Earlier this year I bought some gorgeous blue and white wall tiles. I instantly fell in love with them and bought eight in total, getting two of each pattern.
I was inspired by an image of tiles I had seen in a magazine article about a Moroccan home interior. I really liked the way they combined a terracotta wall and coloured floor tiles. Mr C and I have a terracotta and white lounge and adding blue into the mix seemed to really work.
The tiles were bought specifically to be used as coasters so we could add some colour and pattern to our coffee table. We have carefully used these raw bottomed wall tiles on our coffee table, but I have really wanted to use them on our dining room table. I was worried about the damage they may do to the table, however after some searching I found a solution, small felt sticky tabs! I converted the tiles to coasters for a few pounds by adding sticky tabs to each the corners on the back of the tiles.
I now have some pretty tile coasters that can be used to add pattern and colour to any of our surfaces without adding scratches!
Winter feels like it is definitely on its way. Today we have clear skies and bright sunshine, along with a fresh crisp breeze. This morning I spent a few minutes in the garden seeing how my plants were settling in after the planting I did last weekend. Everything was looking good however I realised that I hadn’t harvested the rest of my ‘crops’. The air temperature dropped to the lowest it has been in quite sometime last night. I thought that it would be best to pick the final few crops left in the garden and make use of them before the weather gets too cold and kills them off. I’m pleased to show you a few more things that I managed to grow this year.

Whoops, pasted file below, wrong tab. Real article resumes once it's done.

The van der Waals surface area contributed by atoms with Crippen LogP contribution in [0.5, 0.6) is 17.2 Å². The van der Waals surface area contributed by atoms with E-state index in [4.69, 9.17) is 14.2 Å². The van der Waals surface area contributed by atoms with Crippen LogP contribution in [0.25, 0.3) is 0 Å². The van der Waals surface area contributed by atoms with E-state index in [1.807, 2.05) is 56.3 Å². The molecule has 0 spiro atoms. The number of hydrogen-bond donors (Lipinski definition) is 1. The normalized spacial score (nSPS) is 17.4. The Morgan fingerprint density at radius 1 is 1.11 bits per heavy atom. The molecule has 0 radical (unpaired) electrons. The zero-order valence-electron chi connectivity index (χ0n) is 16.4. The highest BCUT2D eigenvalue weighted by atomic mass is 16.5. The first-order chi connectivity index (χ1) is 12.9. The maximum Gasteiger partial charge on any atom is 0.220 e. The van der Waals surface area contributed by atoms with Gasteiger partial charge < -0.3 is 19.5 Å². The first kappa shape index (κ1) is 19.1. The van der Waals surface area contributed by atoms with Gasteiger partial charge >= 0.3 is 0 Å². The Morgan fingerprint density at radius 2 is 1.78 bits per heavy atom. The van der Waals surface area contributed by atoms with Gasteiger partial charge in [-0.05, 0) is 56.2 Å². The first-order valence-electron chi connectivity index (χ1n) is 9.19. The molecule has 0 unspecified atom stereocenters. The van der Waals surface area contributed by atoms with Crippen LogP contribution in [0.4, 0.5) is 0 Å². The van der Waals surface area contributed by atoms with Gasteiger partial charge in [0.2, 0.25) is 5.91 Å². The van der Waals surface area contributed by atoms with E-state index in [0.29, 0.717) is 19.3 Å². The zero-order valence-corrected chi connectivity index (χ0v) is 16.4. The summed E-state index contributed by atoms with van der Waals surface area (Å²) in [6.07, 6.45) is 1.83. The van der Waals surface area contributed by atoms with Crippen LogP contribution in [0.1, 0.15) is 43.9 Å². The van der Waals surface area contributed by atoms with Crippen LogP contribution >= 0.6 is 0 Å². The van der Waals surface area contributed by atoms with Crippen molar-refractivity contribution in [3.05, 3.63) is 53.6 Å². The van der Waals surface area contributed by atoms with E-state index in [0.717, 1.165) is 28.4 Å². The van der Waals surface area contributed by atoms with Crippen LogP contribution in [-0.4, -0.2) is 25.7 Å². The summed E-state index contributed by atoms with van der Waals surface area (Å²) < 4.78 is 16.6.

Two green peppers…
a handful of small green chillis…
Spending time in the garden during October involves getting the garden tidy before winter and preparing the garden for spring. I spent most of this weekend tidying up the garden, sweeping up leaves, planting bulbs, restocking the bird feeder, adding new plants to my window boxes and rearranging a few things before the winter kicks in.
I emptied my window boxes, keeping the geraniums and planting them into small pots to keep over winter in my cold frame greenhouse. In their place I planted red cyclamen and ivy into my window boxes, creating the same arrangement for each front windowsill. These new plants will hopefully last into the new year and add a bit of colour during the grey and dreary months ahead.
I love the combination of delicate cyclamen flowers and the trailing ivy. They are so pretty!
Making your own cushion is such a great way to practice a number of sewing techniques and add something unique to your home. A few months ago a good friend of mine moved into a beautiful furnished flat, decorated in a stylish black and white theme. The flat being furnished meant that my friend didn’t have a lot of opportunity to add a bit of her style to the flat. Gradually an orange footstool, an orange rug and an orange throw were added to make the flat feel more like home, adding a touch of her style to the front room.